I obviously get an error, because before psil is called, Clojure tries to evaluate the argument, that is, (4 5 +) and that fails. We can call it explicitly turning the argument into a list, like this:

(psil '(4 5 +))
;=> (+ 5 4)

but that didn’t evaluate it, it just reversed it. Evaluating it is not that hard though:

(eval (psil '(4 5 +)))
;=> 9

You can start to see the power of Lisp. The fact that the code is just a bunch of nested lists allows you to easily generate running programs out of pieces of data.

If you don’t see it, just try doing it in your favorite language. Start with an array containing two numbers and a plus and end up with the result of adding them. You probably end up concatenating strings or doing other nasty stuff.

This way of programming is so common on Lisp that it was abstracted away in a reusable thing call macros. Macros are functions that receive the unevaluated arguments and the result is then evaluated as Lisp.

Let’s turn psil into a macro:

(defmacro psil [exp]
  (reverse exp))

The only difference is that I’m now calling defmacro instead of defn. This is quite remarkable:

(psil (4 5 +))
;=> 9

Note how the argument is not valid Clojure yet I didn’t get any error. That’s because it’s not evaluated until psil processes it. The psil macro is getting the argument as data. When you hear people say that in Lisp code is data, this is what they are talking about. It’s data you can manipulate to generate other programs. This is what allows you to invent your own programming language on top of Lisp and have any semantics you need.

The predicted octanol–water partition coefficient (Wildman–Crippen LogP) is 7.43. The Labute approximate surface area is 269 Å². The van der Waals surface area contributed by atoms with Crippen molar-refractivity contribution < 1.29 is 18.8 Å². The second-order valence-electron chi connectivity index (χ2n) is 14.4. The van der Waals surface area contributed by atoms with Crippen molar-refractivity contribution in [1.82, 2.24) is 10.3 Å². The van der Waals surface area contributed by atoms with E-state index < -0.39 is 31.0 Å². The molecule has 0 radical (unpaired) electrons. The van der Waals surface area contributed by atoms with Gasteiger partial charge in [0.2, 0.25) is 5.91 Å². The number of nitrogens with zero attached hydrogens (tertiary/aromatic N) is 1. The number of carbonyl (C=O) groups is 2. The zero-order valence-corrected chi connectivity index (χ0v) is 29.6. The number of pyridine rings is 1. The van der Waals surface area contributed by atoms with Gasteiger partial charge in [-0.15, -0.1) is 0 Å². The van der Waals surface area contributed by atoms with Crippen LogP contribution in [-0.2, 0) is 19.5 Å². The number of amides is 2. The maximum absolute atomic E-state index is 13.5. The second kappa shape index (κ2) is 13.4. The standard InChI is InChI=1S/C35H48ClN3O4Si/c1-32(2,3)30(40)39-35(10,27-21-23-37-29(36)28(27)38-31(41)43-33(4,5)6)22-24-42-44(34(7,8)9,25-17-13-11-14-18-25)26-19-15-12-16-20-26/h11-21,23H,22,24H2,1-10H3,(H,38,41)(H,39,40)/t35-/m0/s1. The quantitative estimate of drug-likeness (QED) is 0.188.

There’s an operator on Clojure called macroexpand which makes a macro skip the evaluation part so you can see what’s the code that’s going to be evaluated:

(macroexpand '(psil (4 5 +)))
;=> (+ 5 4)

You can think of a macro as a function that runs at compile time. The truth is, in Lisp, compile time and run time are all mixed and you are constantly switching between the two. We can make our psil macro very verbose to see what’s going on, but before, I have to show you do.

do is a very simple operator, it takes a list of expressions and runs them one after the other but they are all grouped into one single expression that you can pass around, for example:

(do (println "Hello") (println "world"))
; Hello
; world
;=> nil

With do, we can make the macro return more than one expression and to make it verbose:

(defmacro psil [exp]
  (println "compile time")
  `(do (println "run time")
       ~(reverse exp)))

That new macro prints “compile time” and returns a do that prints
“run time” and runs exp backwards. The back-tick, ` is like the quote ' except that allows you to unquote inside it by using the tilde, ~. Don’t worry if you don’t understand that yet, let’s just run it:

(psil (4 5 +))
; compile time
; run time
;=> 9

As expected, compile time happens before runtime. If we use macroexpand things will get more clear:

(macroexpand '(psil (4 5 +)))
; compile time
;=> (do (clojure.core/println "run time") (+ 5 4))

You can see that the compile phase already happened and we got an expression that will print “run time” and then evaluate (+ 5 4). It also expanded println into its full form, clojure.core/println, but you can ignore that. When that code is evaluated at run time.

The result of the macro is essentially:

(do (println "run time")
    (+ 5 4))

and in the macro it was written like this:

`(do (println "run time")
     ~(reverse exp))

The back-tick essentially created a kind of template where the tilde marked parts for evaluating ((reverse exp)) while the rest was left at is.